Nii: Nii means elder brother and like Nee can be used in the exact same way. Important note: I’ve never heard anyone say “John”-niikun before. They would say “John”-niichan. Thus -kun is never used with Nii ever.

Otouto: Otouto means younger brother. However it is rarely used as a term of address except in introducing yourself as someone or another’s younger brother.

Imouto: Imouto means younger sister. The same rules apply for Imouto that Otouto has.

Jiji: Jiji means grandfather. When used as an honorific it becomes -jiji or -jiisan or -jiisama. These can be used for other elderly people that you are on very good terms with, if they give you the okay to do so.

Baba: Baba means grandmother. When used as an honorific it becomes -baasan or -baasama.The honorific -baba is a very rude term and shouldn’t ever be used when talking to the elderly.

Ba: Ba means aunt. When used as an honorific it becomes -basan or -basama. It can be used on people other than an aunt if you are on very friendly terms with them. For example your next door neighbor who you’ve known all your life growing up would be called “Smith”-basan. Careful note should be made of the distinctions between -baasan and -basan.

Ji: Ji means uncle. When used as an honorific it becomes  -jisan or -jisama. Same rules that apply to Ba apply to Ji. Again careful note should be made of the difference between -jiisan and -jisan.


Personal Pronouns: The many different forms of saying me in Japanese are often confusing to foreigners, but hopefully I’ll be able to clear the confusion a bit. I’ll start with the most formal and go down from there. Special Note: Female speakers can use masculine forms, but doing so often makes them sound Tomboyish, or less feminine at the very least.

Ware-ware: From what I know of this personal pronoun, it is something equivalent to the royal plural used in western cultures. For those not familiar with this custom, Royalty do not speak using singular pronouns and instead use a plural pronoun whenever speaking officially. For example a Queen or King would say ” We do not like green peas” and this would mean “I don’t like green peas”. However all this is just my personal introspection into this pronoun and I haven’t actually confirmed this with a native speaker.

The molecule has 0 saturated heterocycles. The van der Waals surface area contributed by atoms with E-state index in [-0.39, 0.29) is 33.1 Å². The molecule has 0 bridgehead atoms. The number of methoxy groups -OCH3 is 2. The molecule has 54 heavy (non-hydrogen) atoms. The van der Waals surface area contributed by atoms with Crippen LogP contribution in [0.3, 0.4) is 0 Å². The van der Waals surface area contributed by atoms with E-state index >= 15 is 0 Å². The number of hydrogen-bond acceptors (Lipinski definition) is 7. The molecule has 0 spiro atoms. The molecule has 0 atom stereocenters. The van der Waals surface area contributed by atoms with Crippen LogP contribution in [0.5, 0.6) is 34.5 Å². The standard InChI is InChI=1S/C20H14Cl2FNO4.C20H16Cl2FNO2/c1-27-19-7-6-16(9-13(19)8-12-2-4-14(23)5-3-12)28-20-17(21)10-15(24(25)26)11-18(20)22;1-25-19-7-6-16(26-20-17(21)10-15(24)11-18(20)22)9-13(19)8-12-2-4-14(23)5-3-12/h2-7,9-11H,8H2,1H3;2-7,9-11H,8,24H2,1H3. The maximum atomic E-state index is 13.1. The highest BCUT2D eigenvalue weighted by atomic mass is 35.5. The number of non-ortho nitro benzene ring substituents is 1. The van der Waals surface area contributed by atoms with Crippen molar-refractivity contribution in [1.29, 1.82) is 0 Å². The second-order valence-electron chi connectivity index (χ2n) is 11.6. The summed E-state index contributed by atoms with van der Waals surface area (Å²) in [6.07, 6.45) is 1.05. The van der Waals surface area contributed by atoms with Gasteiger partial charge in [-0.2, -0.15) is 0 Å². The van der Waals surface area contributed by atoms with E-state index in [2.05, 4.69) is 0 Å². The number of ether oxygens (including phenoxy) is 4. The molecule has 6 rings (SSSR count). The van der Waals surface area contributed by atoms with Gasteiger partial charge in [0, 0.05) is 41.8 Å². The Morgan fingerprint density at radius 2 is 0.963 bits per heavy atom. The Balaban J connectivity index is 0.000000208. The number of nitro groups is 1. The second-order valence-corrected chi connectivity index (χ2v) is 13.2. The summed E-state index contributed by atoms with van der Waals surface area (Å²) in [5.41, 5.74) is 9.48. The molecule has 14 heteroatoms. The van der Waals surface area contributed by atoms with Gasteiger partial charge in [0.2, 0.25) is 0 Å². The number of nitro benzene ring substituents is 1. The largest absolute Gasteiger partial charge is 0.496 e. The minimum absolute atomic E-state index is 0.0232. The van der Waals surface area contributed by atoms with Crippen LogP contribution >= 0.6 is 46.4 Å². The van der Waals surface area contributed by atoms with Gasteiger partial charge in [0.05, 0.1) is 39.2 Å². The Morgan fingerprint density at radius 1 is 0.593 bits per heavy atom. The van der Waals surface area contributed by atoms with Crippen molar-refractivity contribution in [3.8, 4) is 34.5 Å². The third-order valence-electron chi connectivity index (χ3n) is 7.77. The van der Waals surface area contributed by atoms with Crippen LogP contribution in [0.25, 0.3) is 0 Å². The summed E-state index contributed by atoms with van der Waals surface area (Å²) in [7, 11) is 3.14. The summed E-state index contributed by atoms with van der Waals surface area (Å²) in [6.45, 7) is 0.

Watakushi: This is a very formal form of the personal pronoun and is rarely used except by those who are much higher in standing than those they are talking to. It is demeaning to use this to random strangers and thus should never be used by foreigners, despite what any dictionary tells you this is not the best personal pronoun to use as a non native speaker.

Watashi: This is a more feminine pronoun and while it can be used by males they do so only in more formal situations most often. However it’s okay to do so without offending anyone if you don’t have anything to fall back on this is the perfect pronoun.

Boku: The more masculine equivalent of Watashi, it’s also a bit less formal and while it can be used by females it’s seen as a bit tomboyish. Like Watashi you won’t offend anyone using this with a stranger.

Ore: This is a very masculine pronoun and is rarely used by females who aren’t trying to be tomboyish. It is also very informal and if used in a formal situation can be offensive to those you are speaking to. Use this with caution.

Atashi: This is a cutesy way of speaking for females, I’ve never heard a male use this, and while it’s okay to use this in slightly formal situations it’s not advisable.  It’s slightly less formal than Watashi, but not nearly as informal as Ore.


I hope this guide helps people understand the Japanese culture a bit better and will not be as scared to watch shows from Japan in the language with subtitles added.